On a day like today with the snow falling like a thick cotton curtain,
and no wind at all to send snow like a frozen slap across the face of you,
to send snow in tall waves against the buildings, rattling windows, shaking fire escapes,
to send snow in white torrents down the roads, great white rapids down roads,
to send snow into the alleys, shooting down the alleys like water from a hydrant,
to send snow pouring over the rooftops in cascades of powder,
On a day like today every kid I knew on my block,
every kid home from school on the rare days of no school,
every kid would be out by now in the falling and the fallen snow at nine in the morning,
every kid dressed in the uniform of the day against snow and cold,
every kid in galoshes and gloves, and hat and coat,
every kid knee deep plowing a path through powder,
in a competition to be the first to plow a path through the powder
in a rush to be the first on a sleigh down a hill deep in powder,
in a contest to build the biggest, the fattest, the best snowman,
in a war with the kids on the next block inside their fort
making snow balls by the hundred, hiding behind cars, splatting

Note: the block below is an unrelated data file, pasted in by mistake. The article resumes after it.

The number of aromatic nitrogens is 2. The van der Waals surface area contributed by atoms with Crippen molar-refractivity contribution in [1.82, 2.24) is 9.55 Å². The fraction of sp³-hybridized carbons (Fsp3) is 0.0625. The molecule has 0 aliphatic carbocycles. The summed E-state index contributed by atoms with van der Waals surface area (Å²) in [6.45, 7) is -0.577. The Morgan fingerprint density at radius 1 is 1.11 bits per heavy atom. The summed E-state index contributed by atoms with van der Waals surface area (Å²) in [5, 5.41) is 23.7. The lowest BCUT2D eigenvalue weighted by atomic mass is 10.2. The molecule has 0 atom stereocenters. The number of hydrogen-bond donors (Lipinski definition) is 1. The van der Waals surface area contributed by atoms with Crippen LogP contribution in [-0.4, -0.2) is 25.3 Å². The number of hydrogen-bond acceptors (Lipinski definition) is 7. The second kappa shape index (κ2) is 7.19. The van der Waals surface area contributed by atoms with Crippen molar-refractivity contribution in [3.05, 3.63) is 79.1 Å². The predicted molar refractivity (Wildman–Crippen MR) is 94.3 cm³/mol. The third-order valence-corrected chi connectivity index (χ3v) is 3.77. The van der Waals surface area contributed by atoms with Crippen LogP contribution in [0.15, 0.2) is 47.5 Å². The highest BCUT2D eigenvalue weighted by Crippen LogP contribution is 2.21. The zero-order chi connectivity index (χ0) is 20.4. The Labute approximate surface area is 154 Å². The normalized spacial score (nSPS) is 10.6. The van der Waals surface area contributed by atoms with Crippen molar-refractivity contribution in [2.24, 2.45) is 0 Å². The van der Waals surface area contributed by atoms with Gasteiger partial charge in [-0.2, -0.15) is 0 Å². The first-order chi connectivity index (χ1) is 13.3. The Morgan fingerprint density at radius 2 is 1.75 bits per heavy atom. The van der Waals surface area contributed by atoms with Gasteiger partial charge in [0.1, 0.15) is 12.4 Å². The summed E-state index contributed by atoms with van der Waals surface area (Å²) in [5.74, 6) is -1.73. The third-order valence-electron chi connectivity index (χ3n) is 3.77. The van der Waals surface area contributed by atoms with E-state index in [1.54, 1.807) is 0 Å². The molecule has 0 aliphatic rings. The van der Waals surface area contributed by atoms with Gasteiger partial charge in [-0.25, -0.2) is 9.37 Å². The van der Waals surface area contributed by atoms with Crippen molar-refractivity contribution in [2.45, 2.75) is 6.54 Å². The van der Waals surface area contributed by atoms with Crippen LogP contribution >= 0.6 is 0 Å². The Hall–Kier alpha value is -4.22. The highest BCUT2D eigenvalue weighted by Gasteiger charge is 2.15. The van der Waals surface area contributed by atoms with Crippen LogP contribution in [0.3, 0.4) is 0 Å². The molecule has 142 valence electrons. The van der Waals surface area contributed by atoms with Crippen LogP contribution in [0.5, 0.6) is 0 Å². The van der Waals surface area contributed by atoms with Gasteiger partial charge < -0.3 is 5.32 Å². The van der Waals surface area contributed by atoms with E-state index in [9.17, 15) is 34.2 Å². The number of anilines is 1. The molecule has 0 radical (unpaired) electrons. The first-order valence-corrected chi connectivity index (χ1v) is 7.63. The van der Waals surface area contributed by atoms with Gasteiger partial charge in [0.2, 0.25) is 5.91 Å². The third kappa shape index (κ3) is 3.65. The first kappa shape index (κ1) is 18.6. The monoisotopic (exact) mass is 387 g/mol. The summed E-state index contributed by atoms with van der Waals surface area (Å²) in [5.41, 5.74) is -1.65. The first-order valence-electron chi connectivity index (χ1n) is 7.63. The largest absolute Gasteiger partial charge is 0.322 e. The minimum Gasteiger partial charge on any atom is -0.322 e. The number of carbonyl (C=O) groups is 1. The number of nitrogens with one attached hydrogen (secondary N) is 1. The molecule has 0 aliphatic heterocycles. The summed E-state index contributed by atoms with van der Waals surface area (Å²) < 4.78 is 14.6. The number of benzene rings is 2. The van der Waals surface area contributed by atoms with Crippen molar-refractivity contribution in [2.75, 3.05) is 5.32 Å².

old ladies, old men, old dogs, passing cars, trolleys and trains,
every kid runny nosed, and red faced, and wet from head to toe and freezing;
but not coming in from the snow falling like a curtain from the sky.
Every kid was out because Mom had sent us out,
out because Mom had been out when she was a kid,
out because all the others were out and it was no fun
staying home on a day like today with the snow
falling like a thick cotton curtain from the slate colored sky.
Today is a day like today on my block.
No kids are out doing what kids used to do in the snow
on my block when I was a kid, and the only thing I hear
is the snarl of snow throwers, and the only thing I see
except the men pushing them are the birds at my feeder,
the juncos from up north who winter in New Hampshire.